Diabetes: 7th Leading Cause Of Death

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Diabetes, also referred to as diabetes mellitus is the 7th leading cause of death in the United States of America each year. Diabetes is diagnosed when a person has too much blood glucose. People can have a high blood sugar due to not producing enough insulin, or the body cannot properly react to the insulin. People with diabetes often have a couple of similar symptoms including frequent urination, thirstiness, hungriness, blurry vision, fatigue, slow healing of wounds, and tingling in hands and/or feet. There are two types of diabetes diagnosed as type one or type two. An individual has type one diabetes when their body doesn’t produce insulin. An individual has type two diabetes when their body doesn’t produce adequate insulin for the body’s…show more content…
The rareness of type one diabetes is decreasing as there was a 21% increase in type one diabetes over the years of 2001-2009. People usually develop type one diabetes as a teenager or young-adult. Type one diabetes is also known as juvenile-onset diabetes. Scientists do not have a definite reasoning behind the development of diabetes but there are a couple of triggers that can lead to type one diabetes including: bad genes, some viruses, and a poor, unhealthy diet from youth. People with type one diabetes must take insulin injections for the rest of their lives. Insulin injections are not a cure for the disease, but a person living with a healthy diet and taking insulin can live their lives…show more content…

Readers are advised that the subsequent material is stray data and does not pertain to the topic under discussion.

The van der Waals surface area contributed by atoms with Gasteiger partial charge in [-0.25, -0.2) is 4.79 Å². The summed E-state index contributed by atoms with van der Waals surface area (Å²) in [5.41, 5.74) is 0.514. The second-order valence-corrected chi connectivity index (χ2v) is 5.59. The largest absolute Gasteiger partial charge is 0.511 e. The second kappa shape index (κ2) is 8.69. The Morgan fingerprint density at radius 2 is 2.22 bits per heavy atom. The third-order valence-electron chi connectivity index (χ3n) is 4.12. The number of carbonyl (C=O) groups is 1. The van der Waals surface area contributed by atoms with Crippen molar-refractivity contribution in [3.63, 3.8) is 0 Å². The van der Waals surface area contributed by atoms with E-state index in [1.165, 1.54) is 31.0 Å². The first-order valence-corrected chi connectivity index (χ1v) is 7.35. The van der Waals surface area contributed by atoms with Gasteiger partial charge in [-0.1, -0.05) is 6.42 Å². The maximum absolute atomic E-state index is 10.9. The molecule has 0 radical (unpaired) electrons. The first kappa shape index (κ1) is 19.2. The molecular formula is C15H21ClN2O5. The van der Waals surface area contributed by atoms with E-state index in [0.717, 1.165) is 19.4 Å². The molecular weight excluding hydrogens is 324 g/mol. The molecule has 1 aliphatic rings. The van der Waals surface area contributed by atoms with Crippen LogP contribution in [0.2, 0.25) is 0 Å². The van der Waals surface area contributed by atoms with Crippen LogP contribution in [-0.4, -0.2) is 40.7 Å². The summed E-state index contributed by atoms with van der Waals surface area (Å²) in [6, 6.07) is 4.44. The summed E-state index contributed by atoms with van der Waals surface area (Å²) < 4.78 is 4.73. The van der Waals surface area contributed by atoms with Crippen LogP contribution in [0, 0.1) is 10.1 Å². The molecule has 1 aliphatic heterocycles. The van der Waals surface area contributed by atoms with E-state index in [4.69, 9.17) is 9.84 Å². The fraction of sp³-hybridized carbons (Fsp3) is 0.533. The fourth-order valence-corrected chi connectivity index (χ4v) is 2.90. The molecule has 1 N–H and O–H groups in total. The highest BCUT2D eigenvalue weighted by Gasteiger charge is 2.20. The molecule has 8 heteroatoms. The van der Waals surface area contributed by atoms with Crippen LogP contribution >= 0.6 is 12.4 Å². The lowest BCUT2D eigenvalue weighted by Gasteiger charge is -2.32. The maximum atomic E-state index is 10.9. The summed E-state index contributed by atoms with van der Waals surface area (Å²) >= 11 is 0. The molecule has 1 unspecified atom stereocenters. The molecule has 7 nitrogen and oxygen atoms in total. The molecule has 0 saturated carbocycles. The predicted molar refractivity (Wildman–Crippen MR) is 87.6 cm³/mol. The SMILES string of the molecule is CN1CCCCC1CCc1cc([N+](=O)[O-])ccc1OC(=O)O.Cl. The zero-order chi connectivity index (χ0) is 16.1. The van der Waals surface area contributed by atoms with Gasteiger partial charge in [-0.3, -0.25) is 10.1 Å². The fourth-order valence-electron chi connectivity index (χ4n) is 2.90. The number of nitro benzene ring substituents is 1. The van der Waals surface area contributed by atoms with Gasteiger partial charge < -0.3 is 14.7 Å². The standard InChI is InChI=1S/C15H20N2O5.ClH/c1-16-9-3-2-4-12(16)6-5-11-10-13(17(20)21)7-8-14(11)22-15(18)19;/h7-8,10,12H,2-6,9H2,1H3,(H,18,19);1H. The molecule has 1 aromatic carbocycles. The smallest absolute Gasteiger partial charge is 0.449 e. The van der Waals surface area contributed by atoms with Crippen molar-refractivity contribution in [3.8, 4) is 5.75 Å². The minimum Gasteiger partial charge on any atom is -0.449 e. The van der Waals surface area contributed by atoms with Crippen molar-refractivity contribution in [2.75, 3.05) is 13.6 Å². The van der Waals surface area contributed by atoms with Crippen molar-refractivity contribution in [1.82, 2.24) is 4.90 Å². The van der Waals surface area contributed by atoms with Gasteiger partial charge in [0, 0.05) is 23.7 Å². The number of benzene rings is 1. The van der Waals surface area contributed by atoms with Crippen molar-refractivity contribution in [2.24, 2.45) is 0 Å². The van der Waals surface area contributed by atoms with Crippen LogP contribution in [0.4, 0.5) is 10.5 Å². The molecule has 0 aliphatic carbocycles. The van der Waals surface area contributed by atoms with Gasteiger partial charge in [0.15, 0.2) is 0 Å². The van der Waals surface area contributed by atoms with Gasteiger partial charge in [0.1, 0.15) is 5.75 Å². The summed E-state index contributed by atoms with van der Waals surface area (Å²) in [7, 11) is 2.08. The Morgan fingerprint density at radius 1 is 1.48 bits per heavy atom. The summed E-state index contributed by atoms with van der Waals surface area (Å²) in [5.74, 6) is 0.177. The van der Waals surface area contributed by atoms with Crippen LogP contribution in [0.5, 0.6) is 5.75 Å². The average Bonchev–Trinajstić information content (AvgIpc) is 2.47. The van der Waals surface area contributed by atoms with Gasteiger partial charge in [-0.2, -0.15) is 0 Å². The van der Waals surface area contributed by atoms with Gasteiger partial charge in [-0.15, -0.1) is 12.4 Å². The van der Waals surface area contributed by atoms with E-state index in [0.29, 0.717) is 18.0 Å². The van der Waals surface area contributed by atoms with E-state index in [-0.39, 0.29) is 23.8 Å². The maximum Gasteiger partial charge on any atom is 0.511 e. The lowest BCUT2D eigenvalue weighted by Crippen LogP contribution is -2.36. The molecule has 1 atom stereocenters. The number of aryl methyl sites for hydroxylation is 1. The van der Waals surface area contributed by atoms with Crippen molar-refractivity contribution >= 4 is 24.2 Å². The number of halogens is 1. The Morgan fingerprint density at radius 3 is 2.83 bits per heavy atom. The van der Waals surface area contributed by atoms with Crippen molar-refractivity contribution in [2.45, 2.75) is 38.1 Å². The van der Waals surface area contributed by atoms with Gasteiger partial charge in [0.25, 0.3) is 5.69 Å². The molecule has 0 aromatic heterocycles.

If you do not treat hyperglycemia quickly, you can go into a diabetic coma known as ketoacidosis. Symptoms of ketoacidosis include shortness of breath, fruity breath, nausea, vomiting, and dry mouth. People with symptoms of ketoacidosis should seek treatment at a local hospital or a life-threatening coma could occur. Some symptoms of hypoglycemia can be shakiness, anxiety, clamminess and sweating, confusion, fast heartbeat, and many more. Severe hypoglycemia can cause death and it should be treated by consuming glucose until blood sugar levels are back up to normal. Both hyperglycemia and hypoglycemia are life-threatening and should be diagnosed and treated as soon as possible. Diabetes is also linked to developing cardiovascular disease more often. Hypertension and diabetes are usually linked together and if a patient has both, their risks of cardiovascular disease doubles. People with diabetes can also have abnormal cholesterol amounts ranging from high to low. Smokers with diabetes should immediately stop smoking if they want to save their bodies. Smoking increases your chance of having a stroke and cardiovascular disease with
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